LinkedIn principal author Doug Winnie describes a number of release strategies that you can use as a product manager for your product. Ranging from silent soft launches, full launch blitzes to phasing a release over time, you can release your product in multiple different ways to meet the needs of your users.
- With all the work done, and the positioning and marketing in place, it's time to release your product. The type of product you're releasing defines where it's going to be released, but there are different ways to define how it's released. I'd like to share a few that have worked well for me, and which may be right for you. The first is called a soft launch. This is when you release the finished product, but you don't tell anyone. There isn't any advertising or campaigning for the product.
It's just there, for people to find on their own. There are a number of reasons to have a product go through an entire launch process without fanfare, especially products that are released in app stores. A soft launch lets you make sure your product is approved and listed by the ecosystem vendor before you make a big splash about it. You also can see how discoverable the product is and if there are any initial reactions to it. The second way to release is a full launch.
This is when you release your product and marketing at the same time. In this scenario, you do little to no marketing or advertising before the product launches, and product availability is timed with your communication. The full launch pushes everything at the same time, with the clear call to action being to acquire the product. A modified full launch, on the other hand, is an effective way to build momentum and excitement for the product before it's released.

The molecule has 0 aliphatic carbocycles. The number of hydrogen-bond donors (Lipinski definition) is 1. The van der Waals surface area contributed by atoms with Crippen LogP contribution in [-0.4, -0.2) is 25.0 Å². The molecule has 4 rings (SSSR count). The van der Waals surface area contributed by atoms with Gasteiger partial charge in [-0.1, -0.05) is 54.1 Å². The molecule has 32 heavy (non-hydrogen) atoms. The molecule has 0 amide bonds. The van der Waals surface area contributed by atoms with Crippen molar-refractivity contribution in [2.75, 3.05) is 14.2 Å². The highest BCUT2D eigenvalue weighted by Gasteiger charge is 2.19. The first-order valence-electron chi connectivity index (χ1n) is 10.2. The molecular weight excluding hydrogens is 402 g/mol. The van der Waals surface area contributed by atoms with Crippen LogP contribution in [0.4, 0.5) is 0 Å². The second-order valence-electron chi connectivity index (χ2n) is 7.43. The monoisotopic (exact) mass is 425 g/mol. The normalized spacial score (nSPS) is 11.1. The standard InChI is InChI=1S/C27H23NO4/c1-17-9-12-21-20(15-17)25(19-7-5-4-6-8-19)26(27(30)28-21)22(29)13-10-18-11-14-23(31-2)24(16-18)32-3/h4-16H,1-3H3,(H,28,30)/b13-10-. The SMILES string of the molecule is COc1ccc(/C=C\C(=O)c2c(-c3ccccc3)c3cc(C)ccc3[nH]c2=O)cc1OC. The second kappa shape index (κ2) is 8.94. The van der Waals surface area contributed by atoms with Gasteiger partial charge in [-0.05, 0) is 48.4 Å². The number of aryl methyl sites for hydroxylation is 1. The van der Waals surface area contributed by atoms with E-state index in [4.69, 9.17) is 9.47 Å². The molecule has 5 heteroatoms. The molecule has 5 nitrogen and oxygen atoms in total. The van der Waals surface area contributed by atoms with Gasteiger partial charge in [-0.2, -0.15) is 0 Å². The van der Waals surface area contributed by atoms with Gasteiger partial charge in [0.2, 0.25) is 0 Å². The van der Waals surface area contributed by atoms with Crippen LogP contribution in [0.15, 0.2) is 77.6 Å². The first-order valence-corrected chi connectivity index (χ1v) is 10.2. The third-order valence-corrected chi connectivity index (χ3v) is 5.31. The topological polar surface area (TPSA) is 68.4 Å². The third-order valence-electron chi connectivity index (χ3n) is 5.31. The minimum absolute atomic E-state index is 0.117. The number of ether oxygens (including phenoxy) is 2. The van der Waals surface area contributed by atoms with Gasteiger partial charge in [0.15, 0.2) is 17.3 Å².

With this method, you can promote features, early beta releases, behind-the-scene stories of how the product is made, and share what your testers are saying about the product before it's released. But you need to strike a good balance. If you promote the product too early, you may be accused of selling vaporware, or a product that doesn't actually exist. If you've already released the product, you might consider a phased release strategy. This is when you initially choose to focus your marketing on a small percentage of users, and then grow that, over time.
This is common practice for web-based products, or apps, where a certain number of users are able to update to the new version of an existing product, while others remain on the older one. The phased release strategy gives you a way to test and evaluate the audience response to a product before it goes live to 100% of the users. These are just of few examples of ways to vary the release strategy for your products. Ultimately, your product and users will define the best strategy.
It's important to test and evaluate responses to marketing and release strategy. Asking your potential customers what works best can have a huge impact on the success of your release.
- Types of products and industries
- Leading through influence
- Understanding your team
- Using an agile or waterfall development cycle
- Managing your product life cycle
- Researching your market, customers, and ideas
- Planning the product
- Building the product
- Releasing the product
- Refining the product
- Understanding when it's time to retire the product